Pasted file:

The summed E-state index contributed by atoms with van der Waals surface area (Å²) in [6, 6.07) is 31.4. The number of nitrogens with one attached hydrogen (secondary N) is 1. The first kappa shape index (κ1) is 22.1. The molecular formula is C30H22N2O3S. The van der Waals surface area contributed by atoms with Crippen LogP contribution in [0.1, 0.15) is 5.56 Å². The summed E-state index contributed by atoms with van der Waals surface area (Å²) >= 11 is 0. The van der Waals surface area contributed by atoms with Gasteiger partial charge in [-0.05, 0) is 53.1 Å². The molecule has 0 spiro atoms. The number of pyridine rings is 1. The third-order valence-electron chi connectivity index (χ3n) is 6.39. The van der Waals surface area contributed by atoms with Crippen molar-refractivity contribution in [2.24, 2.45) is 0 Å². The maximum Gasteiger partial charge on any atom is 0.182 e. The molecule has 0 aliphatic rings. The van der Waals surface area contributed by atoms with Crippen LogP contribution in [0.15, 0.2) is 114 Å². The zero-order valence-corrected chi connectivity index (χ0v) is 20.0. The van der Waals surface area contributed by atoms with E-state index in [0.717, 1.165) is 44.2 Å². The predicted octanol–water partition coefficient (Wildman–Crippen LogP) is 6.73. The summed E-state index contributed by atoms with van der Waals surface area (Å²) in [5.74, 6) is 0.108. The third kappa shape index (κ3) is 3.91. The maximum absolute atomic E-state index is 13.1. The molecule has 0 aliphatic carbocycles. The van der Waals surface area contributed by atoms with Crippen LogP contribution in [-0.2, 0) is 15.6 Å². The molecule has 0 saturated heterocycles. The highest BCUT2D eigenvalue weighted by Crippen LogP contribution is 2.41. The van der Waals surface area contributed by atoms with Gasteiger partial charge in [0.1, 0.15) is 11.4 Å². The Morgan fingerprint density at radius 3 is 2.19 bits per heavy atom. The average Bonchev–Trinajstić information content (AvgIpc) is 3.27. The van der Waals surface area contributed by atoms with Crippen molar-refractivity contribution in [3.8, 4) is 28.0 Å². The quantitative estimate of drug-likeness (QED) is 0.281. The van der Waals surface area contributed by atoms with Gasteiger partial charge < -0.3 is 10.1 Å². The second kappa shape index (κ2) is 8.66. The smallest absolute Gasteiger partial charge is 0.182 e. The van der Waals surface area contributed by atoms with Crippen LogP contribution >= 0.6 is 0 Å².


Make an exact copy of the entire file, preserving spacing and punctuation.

The summed E-state index contributed by atoms with van der Waals surface area (Å²) in [6, 6.07) is 31.4. The number of nitrogens with one attached hydrogen (secondary N) is 1. The first kappa shape index (κ1) is 22.1. The molecular formula is C30H22N2O3S. The van der Waals surface area contributed by atoms with Crippen LogP contribution in [0.1, 0.15) is 5.56 Å². The summed E-state index contributed by atoms with van der Waals surface area (Å²) >= 11 is 0. The van der Waals surface area contributed by atoms with Gasteiger partial charge in [-0.05, 0) is 53.1 Å². The molecule has 0 spiro atoms. The number of pyridine rings is 1. The third-order valence-electron chi connectivity index (χ3n) is 6.39. The van der Waals surface area contributed by atoms with Crippen molar-refractivity contribution in [2.24, 2.45) is 0 Å². The maximum Gasteiger partial charge on any atom is 0.182 e. The molecule has 0 aliphatic rings. The van der Waals surface area contributed by atoms with Crippen LogP contribution in [0.15, 0.2) is 114 Å². The zero-order valence-corrected chi connectivity index (χ0v) is 20.0. The van der Waals surface area contributed by atoms with E-state index in [0.717, 1.165) is 44.2 Å². The predicted octanol–water partition coefficient (Wildman–Crippen LogP) is 6.73. The summed E-state index contributed by atoms with van der Waals surface area (Å²) in [5.74, 6) is 0.108. The third kappa shape index (κ3) is 3.91. The maximum absolute atomic E-state index is 13.1. The molecule has 0 aliphatic carbocycles. The van der Waals surface area contributed by atoms with Crippen LogP contribution in [-0.2, 0) is 15.6 Å². The molecule has 0 saturated heterocycles. The highest BCUT2D eigenvalue weighted by Crippen LogP contribution is 2.41. The van der Waals surface area contributed by atoms with Gasteiger partial charge in [0.1, 0.15) is 11.4 Å². The Morgan fingerprint density at radius 3 is 2.19 bits per heavy atom. The average Bonchev–Trinajstić information content (AvgIpc) is 3.27. The van der Waals surface area contributed by atoms with Crippen molar-refractivity contribution in [3.8, 4) is 28.0 Å². The quantitative estimate of drug-likeness (QED) is 0.281. The van der Waals surface area contributed by atoms with Gasteiger partial charge < -0.3 is 10.1 Å². The second kappa shape index (κ2) is 8.66. The smallest absolute Gasteiger partial charge is 0.182 e. The van der Waals surface area contributed by atoms with Crippen LogP contribution >= 0.6 is 0 Å².